EU language barrier "costing lives"

This article in the Guardian today tells us that

Doctors in some of the world’s poorest countries are being denied cheap life-saving drugs for patients because Brussels lacks enough linguists to translate a new patent law into the 20 languages of the European Union.

Now I can understand it is a complex process, but there are lots of reputable translation agencies out there that are perfectly able to handle such a project, and actually do it day in, day out. Why not involve one of them instead of delaying such an important piece of legislation? And anyway, didn’t EU officials realise that with 20 languages to deal with, it would be a good idea to put in place an efficient translation department able to ensure everything was going to work smoothly?

By | 2016-10-18T15:51:50+00:00 July 28th, 2004|Language|2 Comments

About the Author:

I am Céline Graciet, a freelance English to French translator. Since 2003 I’ve been writing on all sorts of areas linked to translation and the life of a translator.


  1. Sonja Tomaskovic July 28, 2004 at 10:05 am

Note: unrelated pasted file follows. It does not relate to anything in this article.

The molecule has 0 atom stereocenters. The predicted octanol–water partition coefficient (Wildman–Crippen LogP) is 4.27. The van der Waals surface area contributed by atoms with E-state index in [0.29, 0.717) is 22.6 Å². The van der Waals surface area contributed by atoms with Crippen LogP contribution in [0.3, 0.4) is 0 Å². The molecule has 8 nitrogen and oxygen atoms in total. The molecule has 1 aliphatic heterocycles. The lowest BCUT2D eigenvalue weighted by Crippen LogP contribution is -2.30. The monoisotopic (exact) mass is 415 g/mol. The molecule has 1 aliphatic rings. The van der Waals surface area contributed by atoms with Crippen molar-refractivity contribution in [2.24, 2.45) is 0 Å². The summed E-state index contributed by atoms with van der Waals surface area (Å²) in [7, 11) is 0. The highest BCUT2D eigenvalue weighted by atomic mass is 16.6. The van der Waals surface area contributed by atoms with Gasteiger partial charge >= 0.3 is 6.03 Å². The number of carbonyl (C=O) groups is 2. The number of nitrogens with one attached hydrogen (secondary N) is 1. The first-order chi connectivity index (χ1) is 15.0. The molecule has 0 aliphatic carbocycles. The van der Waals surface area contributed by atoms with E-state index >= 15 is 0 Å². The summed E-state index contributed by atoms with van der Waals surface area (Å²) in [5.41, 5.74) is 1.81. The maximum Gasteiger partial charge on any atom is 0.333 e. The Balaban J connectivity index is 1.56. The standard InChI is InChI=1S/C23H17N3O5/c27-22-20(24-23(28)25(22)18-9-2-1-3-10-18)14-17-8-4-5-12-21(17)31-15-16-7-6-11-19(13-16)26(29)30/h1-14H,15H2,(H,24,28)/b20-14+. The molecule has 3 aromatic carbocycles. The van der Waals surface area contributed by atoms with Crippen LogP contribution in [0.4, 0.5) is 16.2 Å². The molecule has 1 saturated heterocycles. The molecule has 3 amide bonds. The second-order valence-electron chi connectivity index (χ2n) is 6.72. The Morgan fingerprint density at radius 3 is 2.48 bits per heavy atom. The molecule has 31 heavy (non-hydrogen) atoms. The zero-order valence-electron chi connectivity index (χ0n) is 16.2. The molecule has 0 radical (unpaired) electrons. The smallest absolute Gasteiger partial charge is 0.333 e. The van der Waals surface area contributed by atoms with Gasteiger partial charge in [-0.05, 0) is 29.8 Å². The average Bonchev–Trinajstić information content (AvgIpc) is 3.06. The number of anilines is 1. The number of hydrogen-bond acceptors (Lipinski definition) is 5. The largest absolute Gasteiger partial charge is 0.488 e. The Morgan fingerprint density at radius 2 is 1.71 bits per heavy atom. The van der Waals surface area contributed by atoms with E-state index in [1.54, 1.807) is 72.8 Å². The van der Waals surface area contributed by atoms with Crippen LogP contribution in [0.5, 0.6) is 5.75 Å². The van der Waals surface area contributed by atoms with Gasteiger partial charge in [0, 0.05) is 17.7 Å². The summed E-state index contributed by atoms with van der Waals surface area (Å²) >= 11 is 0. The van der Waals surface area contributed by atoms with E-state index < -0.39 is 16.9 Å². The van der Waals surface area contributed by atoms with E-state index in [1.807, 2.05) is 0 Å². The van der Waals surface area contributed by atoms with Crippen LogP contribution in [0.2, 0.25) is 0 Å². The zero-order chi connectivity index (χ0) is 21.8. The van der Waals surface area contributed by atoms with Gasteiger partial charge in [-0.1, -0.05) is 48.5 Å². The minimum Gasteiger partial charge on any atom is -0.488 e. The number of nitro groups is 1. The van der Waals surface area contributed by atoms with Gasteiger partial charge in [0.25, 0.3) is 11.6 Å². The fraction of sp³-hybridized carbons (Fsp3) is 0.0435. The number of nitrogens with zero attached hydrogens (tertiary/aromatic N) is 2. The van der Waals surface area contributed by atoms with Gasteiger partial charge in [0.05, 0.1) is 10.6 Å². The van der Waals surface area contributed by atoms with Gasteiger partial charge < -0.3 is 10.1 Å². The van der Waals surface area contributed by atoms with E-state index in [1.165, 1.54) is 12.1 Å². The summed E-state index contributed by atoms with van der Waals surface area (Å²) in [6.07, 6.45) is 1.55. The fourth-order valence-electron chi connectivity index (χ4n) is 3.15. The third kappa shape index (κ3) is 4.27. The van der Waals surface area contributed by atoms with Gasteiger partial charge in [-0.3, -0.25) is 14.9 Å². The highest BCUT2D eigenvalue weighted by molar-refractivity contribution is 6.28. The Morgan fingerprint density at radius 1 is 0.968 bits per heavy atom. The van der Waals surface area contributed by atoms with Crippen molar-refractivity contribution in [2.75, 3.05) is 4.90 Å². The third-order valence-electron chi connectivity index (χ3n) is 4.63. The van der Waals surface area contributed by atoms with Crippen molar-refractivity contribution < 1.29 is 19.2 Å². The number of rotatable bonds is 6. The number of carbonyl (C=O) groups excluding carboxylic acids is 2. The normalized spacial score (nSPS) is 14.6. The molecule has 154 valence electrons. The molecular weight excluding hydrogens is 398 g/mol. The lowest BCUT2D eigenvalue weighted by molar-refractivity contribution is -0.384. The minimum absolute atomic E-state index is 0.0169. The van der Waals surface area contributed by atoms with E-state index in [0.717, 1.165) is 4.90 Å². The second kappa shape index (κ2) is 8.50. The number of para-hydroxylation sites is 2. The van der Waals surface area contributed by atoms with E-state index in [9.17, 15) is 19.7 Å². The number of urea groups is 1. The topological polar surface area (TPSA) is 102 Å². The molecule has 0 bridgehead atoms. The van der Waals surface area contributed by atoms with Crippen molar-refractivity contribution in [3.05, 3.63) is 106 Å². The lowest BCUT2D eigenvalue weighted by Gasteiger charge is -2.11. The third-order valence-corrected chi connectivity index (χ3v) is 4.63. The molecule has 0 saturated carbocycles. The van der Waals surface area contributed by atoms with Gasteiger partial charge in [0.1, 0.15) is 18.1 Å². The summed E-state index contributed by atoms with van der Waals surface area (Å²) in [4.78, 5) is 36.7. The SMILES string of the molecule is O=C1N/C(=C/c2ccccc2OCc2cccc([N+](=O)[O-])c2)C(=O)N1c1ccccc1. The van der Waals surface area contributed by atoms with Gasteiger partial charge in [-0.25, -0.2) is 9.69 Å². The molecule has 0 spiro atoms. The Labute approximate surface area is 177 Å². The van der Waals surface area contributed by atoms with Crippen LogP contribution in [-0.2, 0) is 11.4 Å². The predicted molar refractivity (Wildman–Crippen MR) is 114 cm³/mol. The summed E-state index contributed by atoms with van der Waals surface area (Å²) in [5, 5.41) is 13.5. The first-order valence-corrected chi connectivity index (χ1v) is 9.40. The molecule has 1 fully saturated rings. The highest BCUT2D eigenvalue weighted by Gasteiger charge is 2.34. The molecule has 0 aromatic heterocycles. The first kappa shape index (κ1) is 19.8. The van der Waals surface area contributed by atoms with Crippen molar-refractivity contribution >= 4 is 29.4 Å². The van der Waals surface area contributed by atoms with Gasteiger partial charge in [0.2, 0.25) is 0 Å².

Have you ever taken a look at how many translation departments the different EU bodies actually have? I can tell you, they have a lot of them. Nevertheless they are not able to handle all the work that has to be done. I can imagine that in the long run this will probably lead to a differentiation between “official languages” and “spoken languages”, and that official documents will only be translated into the official languages. I know that this is completely against EU’s policy of respecting all cultures and languages of all Member States, but as the EU grows bigger and bigger some sacrificies will probably have to be made. Not that I am supporting this… but I don’t actually see how they want to tackle all the work without such restrictions.

  2. TRANSLATOR'S BLOG July 29, 2004 at 12:34 pm

    The language problem in the EU

    In an article I found on the Translation Blog, according to an article in the Guardian Brussels is not able to translate a new patent law into all languages of the Member States of which there are currently 20.
    Indeed, this is a big issue and I don…

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